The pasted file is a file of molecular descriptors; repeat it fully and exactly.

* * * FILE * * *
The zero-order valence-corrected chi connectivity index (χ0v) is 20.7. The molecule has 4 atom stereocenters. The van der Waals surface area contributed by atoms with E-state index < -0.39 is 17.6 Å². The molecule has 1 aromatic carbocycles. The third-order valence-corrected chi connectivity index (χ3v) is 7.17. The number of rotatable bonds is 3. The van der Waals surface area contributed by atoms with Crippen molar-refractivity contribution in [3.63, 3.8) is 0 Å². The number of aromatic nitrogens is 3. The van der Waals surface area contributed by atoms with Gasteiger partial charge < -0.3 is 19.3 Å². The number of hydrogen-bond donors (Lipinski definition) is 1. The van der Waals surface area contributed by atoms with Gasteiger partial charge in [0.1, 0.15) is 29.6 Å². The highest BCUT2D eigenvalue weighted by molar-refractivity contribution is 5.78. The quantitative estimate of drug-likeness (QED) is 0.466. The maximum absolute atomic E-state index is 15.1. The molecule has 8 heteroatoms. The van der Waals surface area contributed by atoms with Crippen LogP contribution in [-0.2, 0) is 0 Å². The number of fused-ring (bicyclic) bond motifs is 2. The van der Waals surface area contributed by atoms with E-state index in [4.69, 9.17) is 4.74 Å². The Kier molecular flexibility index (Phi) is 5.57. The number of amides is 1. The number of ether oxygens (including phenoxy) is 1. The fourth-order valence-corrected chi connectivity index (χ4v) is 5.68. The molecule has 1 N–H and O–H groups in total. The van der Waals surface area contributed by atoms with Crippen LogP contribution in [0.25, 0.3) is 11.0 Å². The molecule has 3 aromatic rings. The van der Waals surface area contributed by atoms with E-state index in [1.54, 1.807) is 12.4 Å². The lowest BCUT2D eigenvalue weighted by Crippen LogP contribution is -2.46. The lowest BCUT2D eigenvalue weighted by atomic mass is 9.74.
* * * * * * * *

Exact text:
The zero-order valence-corrected chi connectivity index (χ0v) is 20.7. The molecule has 4 atom stereocenters. The van der Waals surface area contributed by atoms with E-state index < -0.39 is 17.6 Å². The molecule has 1 aromatic carbocycles. The third-order valence-corrected chi connectivity index (χ3v) is 7.17. The number of rotatable bonds is 3. The van der Waals surface area contributed by atoms with Crippen molar-refractivity contribution in [3.63, 3.8) is 0 Å². The number of aromatic nitrogens is 3. The van der Waals surface area contributed by atoms with Gasteiger partial charge < -0.3 is 19.3 Å². The number of hydrogen-bond donors (Lipinski definition) is 1. The van der Waals surface area contributed by atoms with Gasteiger partial charge in [0.1, 0.15) is 29.6 Å². The highest BCUT2D eigenvalue weighted by molar-refractivity contribution is 5.78. The quantitative estimate of drug-likeness (QED) is 0.466. The maximum absolute atomic E-state index is 15.1. The molecule has 8 heteroatoms. The van der Waals surface area contributed by atoms with Crippen LogP contribution in [-0.2, 0) is 0 Å². The number of fused-ring (bicyclic) bond motifs is 2. The van der Waals surface area contributed by atoms with E-state index in [4.69, 9.17) is 4.74 Å². The Kier molecular flexibility index (Phi) is 5.57. The number of amides is 1. The number of ether oxygens (including phenoxy) is 1. The fourth-order valence-corrected chi connectivity index (χ4v) is 5.68. The molecule has 1 N–H and O–H groups in total. The van der Waals surface area contributed by atoms with Crippen LogP contribution in [0.25, 0.3) is 11.0 Å². The molecule has 3 aromatic rings. The van der Waals surface area contributed by atoms with E-state index in [1.54, 1.807) is 12.4 Å². The lowest BCUT2D eigenvalue weighted by Crippen LogP contribution is -2.46. The lowest BCUT2D eigenvalue weighted by atomic mass is 9.74.